Chicago Public Media Taking Vocalo 91.1 Off Air As Budget Sinks


After 17 years, Vocalo 91.1 (WBEW) will come off the FM dial as Chicago Public Media becomes the latest public radio group to face layoffs amid financial difficulty. Starting May 1, the cuts affect 14 positions across WBEZ’s Content Development Unit.

In a message to staff, outgoing CEO Matt Moog, the Chicago Public Media Executive Leadership Team, and the Chair of the Chicago Public Media Board of Directors Robert Pasin blamed sinking sponsorship, advertising, and philanthropy alongside audience behavioral shifts toward digital content.

As such, Vocalo will transition from radio broadcasting to a digital-only model while merging its team with CPM’s Arts & Culture division. The station, branded as Chicago’s Urban Alternative, is the city’s sole NPR music station, playing Hip-Hop, Rap, and Dance. It was the subject of a Corporation for Public Broadcasting study in 2016 to see if the format could be expanded to other public radio markets.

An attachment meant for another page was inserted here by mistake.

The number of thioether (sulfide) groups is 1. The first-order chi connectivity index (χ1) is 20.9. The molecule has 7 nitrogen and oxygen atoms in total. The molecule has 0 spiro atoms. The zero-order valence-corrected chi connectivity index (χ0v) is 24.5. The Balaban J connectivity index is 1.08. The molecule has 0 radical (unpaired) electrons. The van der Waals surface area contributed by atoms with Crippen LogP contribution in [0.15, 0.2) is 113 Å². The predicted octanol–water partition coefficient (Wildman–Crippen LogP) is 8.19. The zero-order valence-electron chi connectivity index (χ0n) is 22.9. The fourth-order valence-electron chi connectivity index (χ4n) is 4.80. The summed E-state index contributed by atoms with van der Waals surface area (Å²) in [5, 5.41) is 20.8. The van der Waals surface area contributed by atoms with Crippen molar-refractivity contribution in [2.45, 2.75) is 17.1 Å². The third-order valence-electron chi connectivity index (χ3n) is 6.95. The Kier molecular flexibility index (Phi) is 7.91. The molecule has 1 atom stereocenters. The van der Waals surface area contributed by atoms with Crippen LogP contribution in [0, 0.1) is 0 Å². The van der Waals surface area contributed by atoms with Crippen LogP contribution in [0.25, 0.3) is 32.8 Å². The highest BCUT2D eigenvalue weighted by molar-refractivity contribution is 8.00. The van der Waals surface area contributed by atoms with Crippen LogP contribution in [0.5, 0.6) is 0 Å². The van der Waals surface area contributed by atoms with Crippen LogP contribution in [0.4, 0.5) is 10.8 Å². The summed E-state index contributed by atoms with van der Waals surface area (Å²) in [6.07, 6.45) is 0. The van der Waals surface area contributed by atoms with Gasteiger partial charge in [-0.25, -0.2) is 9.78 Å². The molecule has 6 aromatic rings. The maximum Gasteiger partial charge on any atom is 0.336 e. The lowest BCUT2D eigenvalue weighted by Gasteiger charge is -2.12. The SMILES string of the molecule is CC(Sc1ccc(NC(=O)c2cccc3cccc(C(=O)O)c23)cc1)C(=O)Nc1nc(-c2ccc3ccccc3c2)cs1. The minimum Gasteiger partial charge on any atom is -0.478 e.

CPM’s Content Development Unit will pivot towards focusing on daily local news podcasts like Reset and the Rundown, phasing out non-newsroom podcast productions.

Cuts will also hit the Chicago Sun-Times, which CPM acquired in 2022, and the WBEZ fellowship program in fiscal year 2025.

Matt Moog announced his departure from the CEO role in December, pending the selection of a successor. That search is currently underway. WBEZ reporter and union leader Mariah Woelfel took to social media to say, “It is particularly upsetting that the decision to cut WBEZ’s entire podcast unit and gut the team behind Vocalo is being made as a search for a new CEO is underway. Monumental decisions like this should not be made when leadership is in flux.”

In its statement, Chicago Public Media said, “These are painful decisions that affect our valued colleagues. We are working diligently to minimize the negative impact on each individual and provide them with financial and transitional support. We are so grateful for their many contributions over the years.”

Chicago Public Media is joining other public radio outlets facing the same grim financial fight, including buyout programs at Boston’s WBUR and Los Angeles’ KCRW. Washington DC’s WAMU, New York Public Radio, and Sacramento’s CapRadio have also been affected by layoffs.


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